No.7 seed Iga Swiatek displayed her never-say-die attitude while overcoming Kaia Kanepi from a set and a break down to book a ticket into the semifinal of the Australian Open for the first time. She survived a three-hour marathon to win the match 4-6, 7-6, 6-3. The 3-hour, 1-minute victory is the longest match of Swiatek’s young career at a Grand Slam to date, bettering a 2-hour, 42-minute 6-7, 7-5, 7-5 defeat to Anett Kontaveit in the third round in Australia two years ago.
“I’m pretty proud of myself, especially after matches like that, because coming back from losing the first set it’s a new thing for me. Being in the semifinal is great,” Swiatek said after the match. “I’m proud of myself that I can, I’m still able to, find solutions and actually think more on court on what to change because before it wasn’t that clear for me. I feel like it’s part of the work that we have been doing with [sports psychologist] Daria [Abramowicz] to control my emotions and actually focus on finding solutions.”
It was Kaia Kanepi who started on the front foot in the opening set. Iga Swiatek saved eight set points before losing the first set. Soon, she found herself down 6-4, 1-0 as she struggled to match Kanepi’s level of play. After Kanepi had four game points to extend her lead to 2-0, Swiatek finally broke and ran off four games in a row.
Soon, Kanepi hit back to win three straight, but both players were not again challenged on serve until the tiebreak, where Swiatek took control of it from the beginning. Swiatek broke four times in the decider, as she went on to seal the set and the match.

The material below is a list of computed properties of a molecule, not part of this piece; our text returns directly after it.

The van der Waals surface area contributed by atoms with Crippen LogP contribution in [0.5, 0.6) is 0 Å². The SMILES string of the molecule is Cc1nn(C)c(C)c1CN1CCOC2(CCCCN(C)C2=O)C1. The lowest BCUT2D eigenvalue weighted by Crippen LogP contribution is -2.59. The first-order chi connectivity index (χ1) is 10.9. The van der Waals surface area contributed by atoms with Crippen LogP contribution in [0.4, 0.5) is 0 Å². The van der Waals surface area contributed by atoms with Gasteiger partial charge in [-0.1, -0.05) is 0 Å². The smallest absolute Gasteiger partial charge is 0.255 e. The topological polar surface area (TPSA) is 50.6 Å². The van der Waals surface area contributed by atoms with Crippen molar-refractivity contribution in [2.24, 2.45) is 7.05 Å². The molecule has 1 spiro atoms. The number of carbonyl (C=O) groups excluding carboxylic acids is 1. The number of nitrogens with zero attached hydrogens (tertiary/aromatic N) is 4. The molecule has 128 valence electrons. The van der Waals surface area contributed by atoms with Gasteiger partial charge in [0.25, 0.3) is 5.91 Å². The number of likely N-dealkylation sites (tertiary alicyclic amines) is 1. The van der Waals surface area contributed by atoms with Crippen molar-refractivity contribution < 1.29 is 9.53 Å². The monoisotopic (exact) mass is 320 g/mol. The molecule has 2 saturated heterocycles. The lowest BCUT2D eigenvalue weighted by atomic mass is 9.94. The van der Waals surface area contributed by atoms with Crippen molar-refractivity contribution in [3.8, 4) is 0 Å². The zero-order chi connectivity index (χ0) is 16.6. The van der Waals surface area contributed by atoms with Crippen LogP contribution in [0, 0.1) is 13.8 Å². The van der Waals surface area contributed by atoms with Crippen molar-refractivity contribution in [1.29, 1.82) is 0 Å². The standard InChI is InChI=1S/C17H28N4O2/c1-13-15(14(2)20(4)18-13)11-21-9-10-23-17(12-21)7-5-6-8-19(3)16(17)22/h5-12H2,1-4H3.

“I wasn’t even thinking a lot,” Swiatek said of the match point. “I was just running. I was actually thinking where is the biggest probability where she can hit the smash, for example. But I’m doing that every time basically someone does that. Obviously, it’s luck that you’re gonna go the right way. There is that probability, but you never know what your opponent is gonna do.
“I was pretty lucky, I would say, but on the other hand, I’m happy that I’m doing that, because … maybe I’m not running to the ball that I’m not gonna hit, but I’m always doing that two steps, you know, to be ready. This time it paid off.”
Swiatek will next take on No.27 seed Danielle Collins. “I will approach it the same as any other match, really. I have played with some heavy hitters on this tournament already, so I feel like I’m feeling their game on my racquet pretty well,” Swiatek said.
“Two matches showed me that even in tough moments I can come back, and I have skills to win matches even when they are really hard. For sure it’s gonna be hard, and she’s in great shape, you can see that, and really like confident. But I also feel that way. I just hope it’s gonna be a good match.”